I had a few more minutes to look at the wiring diagram, so let's see if we can finish ironing this one out.
First, a few things about what we've got. I didn't realize the stock connector had 4 wires, now it makes a bit more sense (for reference, your truck has wiring colors associated with the 2010 FSM I had, not the 2009, but the pin-outs are the same). Those 4 wires are:
Pin 1 = Gray - Signal from BCM to switch
Pin 2 = Pink - Ground wire for the stock LED illuminating the switch
Pin 3 = Black - Ground wire for switch
Pin 4 = Purple(Violet) - Power wire from tail-lamp circuit that controls most dash illumination (comes on when your tail-lights are on)
This means the purple and pink wires are only used to power the LED that back-lights the stock switch. So, assuming you want the lower light to illuminate with the rest of your dash lights, they are perfect to match up to pins 6 and 7 on the new switch. It shouldn't matter which to which, but following convention on the switch diagram that would be purple wire to pin 6 and pink wire to pin 7.
Now, the cargo lamp switch in stock form only uses the gray and black wires. Moral of the story, when the switch closes they are connected allowing the signal on the gray wire to be grounded. When the gray wire is grounded the BCM thinks the switch is on and enables the cargo lamp.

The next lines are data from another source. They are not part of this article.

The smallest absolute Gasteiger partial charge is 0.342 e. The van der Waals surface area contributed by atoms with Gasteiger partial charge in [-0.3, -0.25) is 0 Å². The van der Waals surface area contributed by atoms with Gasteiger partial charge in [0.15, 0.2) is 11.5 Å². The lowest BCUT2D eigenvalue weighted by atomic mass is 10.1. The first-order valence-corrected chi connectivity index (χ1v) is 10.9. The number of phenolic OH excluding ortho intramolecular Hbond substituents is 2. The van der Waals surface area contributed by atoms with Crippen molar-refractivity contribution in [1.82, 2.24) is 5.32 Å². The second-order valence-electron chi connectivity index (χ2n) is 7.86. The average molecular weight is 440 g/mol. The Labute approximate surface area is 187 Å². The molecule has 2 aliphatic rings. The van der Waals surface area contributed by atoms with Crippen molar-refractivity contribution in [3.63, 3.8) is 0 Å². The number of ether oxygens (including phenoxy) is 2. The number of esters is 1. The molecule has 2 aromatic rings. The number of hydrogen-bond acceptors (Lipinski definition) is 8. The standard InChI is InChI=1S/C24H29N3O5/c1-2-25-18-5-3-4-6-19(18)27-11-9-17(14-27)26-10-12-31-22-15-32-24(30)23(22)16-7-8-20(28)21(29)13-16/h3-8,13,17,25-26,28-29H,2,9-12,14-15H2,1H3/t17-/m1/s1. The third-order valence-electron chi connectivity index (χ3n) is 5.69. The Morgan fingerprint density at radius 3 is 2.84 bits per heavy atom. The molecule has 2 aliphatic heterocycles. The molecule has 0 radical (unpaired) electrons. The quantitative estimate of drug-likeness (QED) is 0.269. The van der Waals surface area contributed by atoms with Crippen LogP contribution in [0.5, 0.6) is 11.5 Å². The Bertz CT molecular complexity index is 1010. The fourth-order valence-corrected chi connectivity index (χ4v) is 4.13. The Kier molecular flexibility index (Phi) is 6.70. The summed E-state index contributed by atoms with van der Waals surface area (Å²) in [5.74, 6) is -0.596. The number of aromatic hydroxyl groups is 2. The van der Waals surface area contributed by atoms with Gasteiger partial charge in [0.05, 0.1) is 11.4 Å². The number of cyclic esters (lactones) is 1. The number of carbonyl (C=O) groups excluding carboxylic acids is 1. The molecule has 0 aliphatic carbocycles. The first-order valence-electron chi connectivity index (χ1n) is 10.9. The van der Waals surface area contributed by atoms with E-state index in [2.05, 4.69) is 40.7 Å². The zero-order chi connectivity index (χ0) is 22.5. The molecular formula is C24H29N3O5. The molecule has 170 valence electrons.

The best way to give the new switch stock functionality will be to use the diagram inov8 posted (nice work, by the way). To do this, take the 12V constant that you have been using and attach it to pin 8 on the new switch. The gray wire will go to pin 3 on the new switch, but a diode must first be installed in-line to prevent current feeding back into the BCM. Something like this
should suffice and will probably be in stock at your local RadioShack. You'll need to make sure the diode is facing the correct way or it'll have the opposite effect.
Finally, the black wire from the stock switch is a body ground, and should be perfect for the ground on pin 2 of the new switch. If that's all installed correctly, it should work just like the stock switch (while looking much better of course).
To note, simply running a wire to the stock relay will not work in the way Dan mentioned. The relay has a 12V power source from the battery already, it needs a ground to complete it's circuit (which the BCM provides when it needs to switch the lamp on). You could use the switch to create this ground in a similar way to what's above. This would involve splicing into the pink wire from the relay (without severing it) and running that wire into pin 2 of the new switch. Then I'd use the black wire from the stock switch to ground pin 8 on the new switch, leaving pin 3 open. This wire should have enough power to adequately power the light on the switch.
The second configuration should have a similar result, and maintain a mostly stock functionality (still comes on with open door, etc.). The only thing I don't think this will allow you to do is manually turn the light off when it's on from an open door (in stock form if the switch is turned on then off the lamp turns off no matter what state it is in).
That's what I'd do anyway. Hope this helps!